Affiliate Disclosure: We earn a commission if you purchase through one of our links at no additional cost to you.
The reason I wanted to share an episode on photography etiquette is that I see some folks who genuinely don’t know when they’re doing something that may be a bit ill-mannered when viewed from another point of view.
The idea of this post, which is part of a broader post on 101 photography issues I wish I knew when I started, is to help photographers recognize some potential pitfalls and see the value in helping each other out.
Photography Etiquette Concepts
I’m pretty sure that you don’t need me to lecture you on manners and photography etiquette. That’s not really the purpose of this list.
Instead, it’s more of a reminder. There are times when we, as photographers, get so involved with our craft that we ignore some things that ought to be obvious. We fail to put ourselves in someone else’s shoes to see how we look.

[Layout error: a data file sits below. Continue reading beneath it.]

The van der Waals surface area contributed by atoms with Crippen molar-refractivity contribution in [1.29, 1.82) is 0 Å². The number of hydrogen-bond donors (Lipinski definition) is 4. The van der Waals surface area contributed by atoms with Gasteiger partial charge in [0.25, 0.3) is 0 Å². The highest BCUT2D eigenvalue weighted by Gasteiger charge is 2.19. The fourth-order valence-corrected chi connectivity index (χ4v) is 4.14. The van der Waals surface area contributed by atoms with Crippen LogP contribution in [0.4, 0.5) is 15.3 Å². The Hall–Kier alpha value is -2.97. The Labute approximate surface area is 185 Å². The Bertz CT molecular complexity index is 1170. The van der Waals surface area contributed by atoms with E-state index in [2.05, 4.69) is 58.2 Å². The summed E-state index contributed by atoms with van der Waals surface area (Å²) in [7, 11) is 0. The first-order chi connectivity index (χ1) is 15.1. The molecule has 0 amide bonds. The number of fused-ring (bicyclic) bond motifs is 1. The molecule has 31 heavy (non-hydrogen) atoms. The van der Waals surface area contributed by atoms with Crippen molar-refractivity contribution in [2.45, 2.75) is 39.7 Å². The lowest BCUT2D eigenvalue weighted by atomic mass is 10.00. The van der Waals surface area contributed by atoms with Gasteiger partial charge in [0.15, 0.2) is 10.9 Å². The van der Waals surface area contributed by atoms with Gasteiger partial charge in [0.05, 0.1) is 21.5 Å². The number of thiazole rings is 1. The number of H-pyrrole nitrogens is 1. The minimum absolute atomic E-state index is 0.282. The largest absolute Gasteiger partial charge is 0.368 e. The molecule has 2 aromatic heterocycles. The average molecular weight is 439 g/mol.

This list covers a few things that I’ve seen:
Think of this as a list of “don’t be that guy (or girl) when concentrating on your photos.
1: You’ll Try The Patience Of Others
It’s easy to see how this can happen. You’re in the zone while crafting your photos. It’s a time when you can be completely self-obsessed because you’re doing what you love and you’re concentrating on crafting the best photo.
That’s usually when you lose sight of anyone else around you.
This is when you need to be vigilant about getting so deep in your photography zone that you forget to be aware of your surroundings.